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Platform to give peace a chance, in every sphere
- CATALYSTS, NOT JUST STUDENT ACTIVISTS

War sucks. Peace works — fighting words from a band of soldiers refusing to take up cudgels in the anti-war battle. Pro-peace — in every sphere —is what school students across the city are crying out for. Their call for proactive cooperation — in schools, and out —will be hard to miss, and tough to ignore.

PeaceWorks, a coalition striving to promote peace, is set to launch its public student campaign. An initiative undertaken by the Seagull Foundation for the Arts, the action group encourages and enables students to learn themselves and educate their peers about peace through appreciation of alternative ways of life and thought. Pro-peace campaigns — galvanised by the support of peers and teachers — will soon hit town, in the form of film screenings, events at fests and public-awareness promotions.

For around two months, students have been meeting to give shape to PeaceWorks, defining the issues and deciding the agenda. “What I really liked about the concept was that it calls for peace on all planes. It’s not just about not supporting war,” explains Dipanwita Das, who just completed her ISC from La Martiniere. “When you think about it, so many of us aren’t even at peace with ourselves,” smiles the 18-year-old.

To give the students with will the means to find their way, Seagull Empire will be hosting monthly events to raise funds. Blue Moon, a jazz and blues concert featuring veterans like Pam Crain, on June 5 at G.D. Birla Sabhagar, is the first in that series. And it will also be the first platform for the crusaders to make their point.

But the movement is about more than creating activists. “We want to train and groom the students to be catalysts,” explains Sumit Roy, collaborating with Seagull’s Navin Kishore for the project. The adman is also guiding the group, which, on Thursday, started creating banners to grab attention for the cause at the concert.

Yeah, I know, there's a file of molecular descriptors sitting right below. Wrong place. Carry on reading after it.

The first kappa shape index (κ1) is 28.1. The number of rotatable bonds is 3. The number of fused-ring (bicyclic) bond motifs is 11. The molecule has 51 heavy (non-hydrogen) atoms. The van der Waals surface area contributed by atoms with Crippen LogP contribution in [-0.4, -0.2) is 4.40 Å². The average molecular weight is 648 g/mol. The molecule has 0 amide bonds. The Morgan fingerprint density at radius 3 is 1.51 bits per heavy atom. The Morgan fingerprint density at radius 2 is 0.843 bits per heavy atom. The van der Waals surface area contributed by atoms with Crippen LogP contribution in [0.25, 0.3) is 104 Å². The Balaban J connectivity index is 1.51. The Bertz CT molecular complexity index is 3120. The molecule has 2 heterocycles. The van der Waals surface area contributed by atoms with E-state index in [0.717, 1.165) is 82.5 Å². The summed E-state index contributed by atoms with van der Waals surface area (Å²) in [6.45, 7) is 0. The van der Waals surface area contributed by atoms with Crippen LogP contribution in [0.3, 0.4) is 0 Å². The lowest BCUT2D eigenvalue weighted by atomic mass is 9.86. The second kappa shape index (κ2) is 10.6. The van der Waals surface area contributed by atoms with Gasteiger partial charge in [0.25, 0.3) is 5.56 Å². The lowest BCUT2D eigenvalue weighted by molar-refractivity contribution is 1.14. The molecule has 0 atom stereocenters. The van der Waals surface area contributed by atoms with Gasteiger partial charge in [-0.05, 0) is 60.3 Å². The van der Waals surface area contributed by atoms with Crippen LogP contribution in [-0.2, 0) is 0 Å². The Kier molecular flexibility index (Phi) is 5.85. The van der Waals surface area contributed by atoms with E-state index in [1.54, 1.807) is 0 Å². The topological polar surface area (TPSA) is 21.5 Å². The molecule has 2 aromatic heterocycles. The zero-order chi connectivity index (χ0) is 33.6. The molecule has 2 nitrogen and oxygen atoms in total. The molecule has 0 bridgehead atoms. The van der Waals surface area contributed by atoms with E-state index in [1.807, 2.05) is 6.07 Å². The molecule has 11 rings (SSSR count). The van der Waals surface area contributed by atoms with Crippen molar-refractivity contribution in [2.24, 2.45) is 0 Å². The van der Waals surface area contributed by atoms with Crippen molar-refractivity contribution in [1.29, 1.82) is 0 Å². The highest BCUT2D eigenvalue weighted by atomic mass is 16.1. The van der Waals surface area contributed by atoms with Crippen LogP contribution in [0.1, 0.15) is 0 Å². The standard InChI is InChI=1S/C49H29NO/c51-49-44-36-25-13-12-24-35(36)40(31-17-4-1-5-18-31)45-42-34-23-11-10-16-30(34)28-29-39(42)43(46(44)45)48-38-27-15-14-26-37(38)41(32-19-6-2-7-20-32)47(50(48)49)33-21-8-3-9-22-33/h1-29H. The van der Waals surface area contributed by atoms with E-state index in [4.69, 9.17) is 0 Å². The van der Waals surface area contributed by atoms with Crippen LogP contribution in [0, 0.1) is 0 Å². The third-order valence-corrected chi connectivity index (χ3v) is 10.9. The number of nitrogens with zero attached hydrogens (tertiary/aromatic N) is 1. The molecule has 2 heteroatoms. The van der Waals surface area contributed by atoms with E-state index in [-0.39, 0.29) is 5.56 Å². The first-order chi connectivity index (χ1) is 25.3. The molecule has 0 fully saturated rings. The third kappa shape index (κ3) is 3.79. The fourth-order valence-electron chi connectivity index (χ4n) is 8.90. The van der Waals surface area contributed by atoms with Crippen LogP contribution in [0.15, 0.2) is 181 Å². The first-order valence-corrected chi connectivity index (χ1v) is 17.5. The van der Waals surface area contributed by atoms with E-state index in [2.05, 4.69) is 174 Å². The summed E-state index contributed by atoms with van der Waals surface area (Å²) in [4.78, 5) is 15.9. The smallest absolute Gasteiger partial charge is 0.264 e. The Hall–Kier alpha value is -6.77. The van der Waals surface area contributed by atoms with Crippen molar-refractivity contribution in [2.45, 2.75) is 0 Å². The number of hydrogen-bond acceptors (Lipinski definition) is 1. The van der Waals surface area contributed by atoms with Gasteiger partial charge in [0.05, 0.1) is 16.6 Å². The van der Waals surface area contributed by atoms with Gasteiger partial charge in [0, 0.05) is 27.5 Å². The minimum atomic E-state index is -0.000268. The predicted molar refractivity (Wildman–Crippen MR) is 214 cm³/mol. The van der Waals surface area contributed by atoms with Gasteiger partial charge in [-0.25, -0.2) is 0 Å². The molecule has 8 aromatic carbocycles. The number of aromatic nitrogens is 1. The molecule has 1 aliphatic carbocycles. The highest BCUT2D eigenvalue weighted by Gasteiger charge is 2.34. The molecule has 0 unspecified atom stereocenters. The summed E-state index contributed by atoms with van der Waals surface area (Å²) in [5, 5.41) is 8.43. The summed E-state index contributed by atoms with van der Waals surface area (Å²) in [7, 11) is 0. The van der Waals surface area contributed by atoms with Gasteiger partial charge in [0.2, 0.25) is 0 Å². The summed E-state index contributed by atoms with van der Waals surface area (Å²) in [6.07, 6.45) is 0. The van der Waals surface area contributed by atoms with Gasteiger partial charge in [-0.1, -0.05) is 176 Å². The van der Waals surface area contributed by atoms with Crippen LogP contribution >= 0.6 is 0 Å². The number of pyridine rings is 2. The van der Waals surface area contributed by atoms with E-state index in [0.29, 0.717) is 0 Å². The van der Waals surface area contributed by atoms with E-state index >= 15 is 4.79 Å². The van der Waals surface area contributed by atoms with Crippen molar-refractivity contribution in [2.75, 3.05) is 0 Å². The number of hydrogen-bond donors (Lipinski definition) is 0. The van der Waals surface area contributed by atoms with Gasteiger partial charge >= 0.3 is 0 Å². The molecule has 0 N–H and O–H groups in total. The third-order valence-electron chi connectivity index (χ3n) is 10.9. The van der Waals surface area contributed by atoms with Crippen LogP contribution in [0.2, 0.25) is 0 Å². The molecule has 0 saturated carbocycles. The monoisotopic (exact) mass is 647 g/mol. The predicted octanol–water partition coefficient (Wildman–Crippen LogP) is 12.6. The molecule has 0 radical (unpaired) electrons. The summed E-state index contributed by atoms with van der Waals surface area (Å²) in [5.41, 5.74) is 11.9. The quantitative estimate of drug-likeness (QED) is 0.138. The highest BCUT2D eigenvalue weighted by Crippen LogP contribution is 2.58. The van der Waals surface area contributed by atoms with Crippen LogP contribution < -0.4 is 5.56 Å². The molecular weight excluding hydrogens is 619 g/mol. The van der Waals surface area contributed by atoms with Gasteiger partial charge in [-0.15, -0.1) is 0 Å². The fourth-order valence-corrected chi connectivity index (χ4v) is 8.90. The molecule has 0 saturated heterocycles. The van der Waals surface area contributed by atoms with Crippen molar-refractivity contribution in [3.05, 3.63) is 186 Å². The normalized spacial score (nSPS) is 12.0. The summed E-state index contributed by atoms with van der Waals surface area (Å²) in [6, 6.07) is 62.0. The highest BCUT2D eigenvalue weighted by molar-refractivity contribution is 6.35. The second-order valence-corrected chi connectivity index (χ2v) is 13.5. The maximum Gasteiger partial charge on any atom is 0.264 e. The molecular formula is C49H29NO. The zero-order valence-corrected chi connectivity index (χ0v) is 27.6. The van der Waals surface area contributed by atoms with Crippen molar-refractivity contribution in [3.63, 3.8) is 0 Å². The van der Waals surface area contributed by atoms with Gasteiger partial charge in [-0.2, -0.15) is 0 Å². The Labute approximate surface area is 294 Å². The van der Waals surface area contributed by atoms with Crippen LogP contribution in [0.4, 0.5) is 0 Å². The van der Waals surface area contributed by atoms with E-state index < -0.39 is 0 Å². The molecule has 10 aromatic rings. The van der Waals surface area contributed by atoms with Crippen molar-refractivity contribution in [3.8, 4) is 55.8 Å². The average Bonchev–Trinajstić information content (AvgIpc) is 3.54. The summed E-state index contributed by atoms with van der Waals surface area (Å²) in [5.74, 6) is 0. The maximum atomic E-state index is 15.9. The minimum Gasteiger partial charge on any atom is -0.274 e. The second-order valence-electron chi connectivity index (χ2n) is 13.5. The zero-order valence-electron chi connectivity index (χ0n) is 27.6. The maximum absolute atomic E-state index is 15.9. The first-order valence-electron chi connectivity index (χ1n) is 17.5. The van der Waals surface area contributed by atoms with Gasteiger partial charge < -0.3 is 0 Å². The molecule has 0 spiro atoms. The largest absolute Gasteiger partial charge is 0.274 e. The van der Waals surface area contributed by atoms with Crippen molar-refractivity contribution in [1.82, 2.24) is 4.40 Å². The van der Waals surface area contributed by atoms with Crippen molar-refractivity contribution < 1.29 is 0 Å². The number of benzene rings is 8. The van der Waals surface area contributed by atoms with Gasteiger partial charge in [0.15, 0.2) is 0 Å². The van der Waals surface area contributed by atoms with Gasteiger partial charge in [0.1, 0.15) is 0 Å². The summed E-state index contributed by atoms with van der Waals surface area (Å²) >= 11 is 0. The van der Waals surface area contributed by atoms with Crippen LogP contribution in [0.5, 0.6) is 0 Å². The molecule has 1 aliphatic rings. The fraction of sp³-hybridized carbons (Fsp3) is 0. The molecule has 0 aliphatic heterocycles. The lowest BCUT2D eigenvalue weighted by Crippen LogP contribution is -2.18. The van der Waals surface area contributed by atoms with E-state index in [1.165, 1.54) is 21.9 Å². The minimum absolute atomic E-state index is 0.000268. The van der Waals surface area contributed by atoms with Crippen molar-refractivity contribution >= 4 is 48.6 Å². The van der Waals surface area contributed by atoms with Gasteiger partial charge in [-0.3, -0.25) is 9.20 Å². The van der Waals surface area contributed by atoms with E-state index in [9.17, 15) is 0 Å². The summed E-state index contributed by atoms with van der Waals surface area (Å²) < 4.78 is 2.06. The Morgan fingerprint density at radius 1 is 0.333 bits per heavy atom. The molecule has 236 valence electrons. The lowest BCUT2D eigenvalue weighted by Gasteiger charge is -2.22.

Theatre workshops are also on, with Jayant Kriplani training them for a July 7 production. “The kids want to be better speakers, so rather than take them through a ‘leadership workshop’, we felt training for the stage would give them greater presence,” adds Roy.

Students aside, parents and teachers are an essential part of the process. “We felt the need to reach out to young minds, and they have the most direct access,” Kishore elaborates. At a recent meet with school principals, the PeaceWorks idea was floated and participation invited. The children at the frontline are a “conduit” to reach out to a broader spectrum of students. So, on their initiative, film and theatre shows promoting tolerance and peace could be taken into schools. Integrating the messages into classrooms is also part of the long-term plan.

PeaceWorks, however, is not restricted to the youth programme. It is a more holistic campaign to create dialogue on peace through the arts. The idea for such a movement was triggered off by the Gujarat carnage last year. It involves activists, NGOs, artistes and, most importantly, the public. “We invite anyone who has ever wanted to do something positive, but didn’t know how, to come to us and we will try to provide the resources,” says Kishore.

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